Who Is Nicole Elkabbas? Wiki, Bio, Charged, Age, Family, Many More Facts You Need To Know

Nicole Elkabbas Wiki

Nicole Elkabbas hosted a fundraiser and claimed to pay for the treatment.
But he was never diagnosed and instead used large sums of cash to finance his lifestyle.
Sentenced to two years and nine months in prison after being convicted of fraud
A mother who pretended to be ovarian cancer to fool over £ 52,000 of generous blessings was sentenced to two years and nine months today.

Nicole Elkabbas, 42, claimed to pay for the treatment and set up a charitable GoFundMe website before transferring the donations to her bank account.

He was never diagnosed, however, and instead used large amounts of cash, including £ 3,592 in a luxury box, to finance his gambling addiction, pay off his growing debts, and watch his ‘expensive lifestyle’ – a single Tottenham Hotspur match. Tearful Elkabbas from Broadstairs, Kent, as he left Canterbury Crown Court pier in Kent for immediate jail time, he wore a black coat, face mask, and polka dot scarf carrying his belongings in a lifetime Asda bag. She had been convicted in the same court trial in November last year.

A jury argued for 11 hours and convicted of a fraud between February and August 2018 regarding the misrepresentation of having ovarian cancer in order to be paid for treatment.

Elkabbas was also found guilty of once possession of criminal property in connection with charitable donations that were later transferred to his bank account.

Judge Mark Weekes said today that Elkabbas was engaged in a long, extensive and sophisticated human deception that he was’ cunning and manipulating ‘, adding:’ During your gambling time, you enjoyed shopping trips and luxuries in Italy and Spain at your expense.

He said, ‘It has a wider impact on society. There are many real cases that desperately need crowdfunding or charitable donations for themselves or their relatives in times of acute suffering. Lawsuits like yours create distrust among benevolent-minded members of the public.

They create a feeling of uneasiness that can make them less willing to give them fear that the truly suffering person like you is taking him on a ride. It encourages skepticism and even cynicism in a field that cannot afford it. ‘

A fundraiser page titled ‘Nicole needs our help’ was created by Elkabbas, and it was portrayed as established by her mother, whom she looked after full time.

She stole the hearts of the public by describing her as ‘a beautiful daughter’ and ‘a loving mother to her beloved 11-year-old son’.

He described the trauma of undergoing three surgeries and six rounds of chemotherapy as ‘the only way to save’, which left Spain desperately needed to pay for a breakthrough drug.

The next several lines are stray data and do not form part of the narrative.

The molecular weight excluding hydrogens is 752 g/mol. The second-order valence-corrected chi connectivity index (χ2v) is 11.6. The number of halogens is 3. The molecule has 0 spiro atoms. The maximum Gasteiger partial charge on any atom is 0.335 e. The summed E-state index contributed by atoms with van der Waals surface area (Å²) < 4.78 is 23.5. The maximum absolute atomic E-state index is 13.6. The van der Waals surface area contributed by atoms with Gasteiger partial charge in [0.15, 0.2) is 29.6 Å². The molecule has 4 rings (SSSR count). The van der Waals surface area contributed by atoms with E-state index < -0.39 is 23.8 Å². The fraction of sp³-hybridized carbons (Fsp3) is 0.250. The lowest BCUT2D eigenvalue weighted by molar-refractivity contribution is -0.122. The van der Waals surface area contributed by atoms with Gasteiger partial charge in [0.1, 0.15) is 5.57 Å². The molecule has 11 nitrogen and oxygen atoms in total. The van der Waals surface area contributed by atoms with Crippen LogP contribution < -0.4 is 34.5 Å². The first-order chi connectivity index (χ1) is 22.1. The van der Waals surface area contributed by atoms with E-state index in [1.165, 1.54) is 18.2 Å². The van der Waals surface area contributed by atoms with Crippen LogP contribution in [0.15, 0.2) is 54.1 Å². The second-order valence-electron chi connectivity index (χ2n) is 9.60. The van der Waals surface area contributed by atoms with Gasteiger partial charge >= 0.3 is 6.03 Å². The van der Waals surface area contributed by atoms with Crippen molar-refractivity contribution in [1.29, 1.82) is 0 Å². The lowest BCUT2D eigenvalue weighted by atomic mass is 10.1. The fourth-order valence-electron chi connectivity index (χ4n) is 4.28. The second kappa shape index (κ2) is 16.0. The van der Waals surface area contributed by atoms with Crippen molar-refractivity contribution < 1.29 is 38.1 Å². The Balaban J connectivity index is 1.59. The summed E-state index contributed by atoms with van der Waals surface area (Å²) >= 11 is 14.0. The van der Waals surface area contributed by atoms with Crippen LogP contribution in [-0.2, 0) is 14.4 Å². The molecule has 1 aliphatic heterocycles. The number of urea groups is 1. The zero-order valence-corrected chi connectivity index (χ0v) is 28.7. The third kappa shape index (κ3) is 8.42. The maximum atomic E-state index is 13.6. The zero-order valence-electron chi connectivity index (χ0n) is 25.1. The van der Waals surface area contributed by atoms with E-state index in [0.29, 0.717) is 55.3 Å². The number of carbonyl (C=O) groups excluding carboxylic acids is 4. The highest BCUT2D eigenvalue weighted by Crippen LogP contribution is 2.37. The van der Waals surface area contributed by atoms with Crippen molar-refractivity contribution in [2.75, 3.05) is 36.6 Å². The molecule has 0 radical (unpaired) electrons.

Prosecutor Ben Irwin said the updates were ‘carefully designed to trick people into giving money’, explaining how he reacted to IP chemotherapy and platelet transfusions – he even targeted those seeking good with photos of his young son, whom he claimed wanted to recover.

He said the plan was “sophisticated in nature of the detailed lies told,” and added: “There must have been significant planning and research into cancer and drug therapy.” With 697 GoFundMe donations, a total of £ 31,560 was donated directly, £ 13,500 was recorded as an offline donation by the fundraiser, and some individuals additionally transferred Elkabbas via direct bank transfer.

Judge Mark Weekes said the real figure was at least £ 52,850.

After being defrauded by Elkabbas for thousands of pounds, a series of victim effect statements were read by the prosecutor on behalf of innocent strangers who were now ‘less confident in the people they met and feeling changed’.

Having met Elkabbas at The Albion pub, Adrian Mole donated £ 6,000 to the repaid GoFundMe, but lost £ 5,900 via direct bank transfer.

He said: “As a result of this, I won’t be as likely as fundraising campaigns.”

Michal Booker, who has been in the fundraising business for 25 years and lost his best friend from ovarian cancer eight years ago, paid more than £ 6,000 thanks to his philanthropic trust.

He said: ‘I’m trying not to think about that stage of my life. When I do this, I feel sick from the hollow in my stomach.

First of all, I’m angry with myself for being so naive. I’m sorry that this changed who I am.

I look at anyone who asks for help and I doubt that person. Never again will I be able to help a stranger. ‘

Katie Taylor, now concerned after sharing the fundraising event with the Latte Lounge Facebook community, said: ‘When people come to me personally or now to my Facebook group, I often hurt people by saying no to what I would say yes. Even when I hear his name [Elkabbas], my stomach gets knotted and I feel stressed again. I still feel ashamed and humiliated. ‘